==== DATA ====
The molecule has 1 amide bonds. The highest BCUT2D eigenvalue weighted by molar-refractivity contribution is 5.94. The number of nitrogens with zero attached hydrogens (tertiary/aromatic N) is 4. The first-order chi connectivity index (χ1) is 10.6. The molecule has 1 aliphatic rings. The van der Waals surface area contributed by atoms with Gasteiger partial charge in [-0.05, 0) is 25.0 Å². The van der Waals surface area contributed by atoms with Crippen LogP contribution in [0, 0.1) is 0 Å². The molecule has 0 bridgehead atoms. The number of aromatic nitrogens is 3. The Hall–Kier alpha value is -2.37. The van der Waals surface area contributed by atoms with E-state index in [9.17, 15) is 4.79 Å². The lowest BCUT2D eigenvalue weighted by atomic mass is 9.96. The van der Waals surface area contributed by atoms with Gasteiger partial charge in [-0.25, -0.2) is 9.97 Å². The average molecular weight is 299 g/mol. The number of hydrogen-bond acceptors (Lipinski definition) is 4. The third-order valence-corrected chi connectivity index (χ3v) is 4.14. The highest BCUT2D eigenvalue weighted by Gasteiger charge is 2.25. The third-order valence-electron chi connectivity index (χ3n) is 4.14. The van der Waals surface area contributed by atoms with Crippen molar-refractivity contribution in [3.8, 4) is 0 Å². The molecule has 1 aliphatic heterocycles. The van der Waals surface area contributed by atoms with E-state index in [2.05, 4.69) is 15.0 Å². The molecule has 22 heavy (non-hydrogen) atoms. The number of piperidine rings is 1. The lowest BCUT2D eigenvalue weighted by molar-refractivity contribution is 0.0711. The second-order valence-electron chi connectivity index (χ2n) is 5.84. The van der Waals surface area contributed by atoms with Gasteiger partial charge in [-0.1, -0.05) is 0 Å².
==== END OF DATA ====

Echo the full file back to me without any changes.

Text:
The molecule has 1 amide bonds. The highest BCUT2D eigenvalue weighted by molar-refractivity contribution is 5.94. The number of nitrogens with zero attached hydrogens (tertiary/aromatic N) is 4. The first-order chi connectivity index (χ1) is 10.6. The molecule has 1 aliphatic rings. The van der Waals surface area contributed by atoms with Gasteiger partial charge in [-0.05, 0) is 25.0 Å². The van der Waals surface area contributed by atoms with Crippen LogP contribution in [0, 0.1) is 0 Å². The molecule has 0 bridgehead atoms. The number of aromatic nitrogens is 3. The Hall–Kier alpha value is -2.37. The van der Waals surface area contributed by atoms with E-state index in [9.17, 15) is 4.79 Å². The lowest BCUT2D eigenvalue weighted by atomic mass is 9.96. The van der Waals surface area contributed by atoms with Gasteiger partial charge in [-0.25, -0.2) is 9.97 Å². The average molecular weight is 299 g/mol. The number of hydrogen-bond acceptors (Lipinski definition) is 4. The third-order valence-corrected chi connectivity index (χ3v) is 4.14. The highest BCUT2D eigenvalue weighted by Gasteiger charge is 2.25. The third-order valence-electron chi connectivity index (χ3n) is 4.14. The van der Waals surface area contributed by atoms with Crippen molar-refractivity contribution in [3.8, 4) is 0 Å². The molecule has 1 aliphatic heterocycles. The van der Waals surface area contributed by atoms with E-state index in [2.05, 4.69) is 15.0 Å². The molecule has 22 heavy (non-hydrogen) atoms. The number of piperidine rings is 1. The lowest BCUT2D eigenvalue weighted by molar-refractivity contribution is 0.0711. The second-order valence-electron chi connectivity index (χ2n) is 5.84. The van der Waals surface area contributed by atoms with Gasteiger partial charge in [-0.1, -0.05) is 0 Å².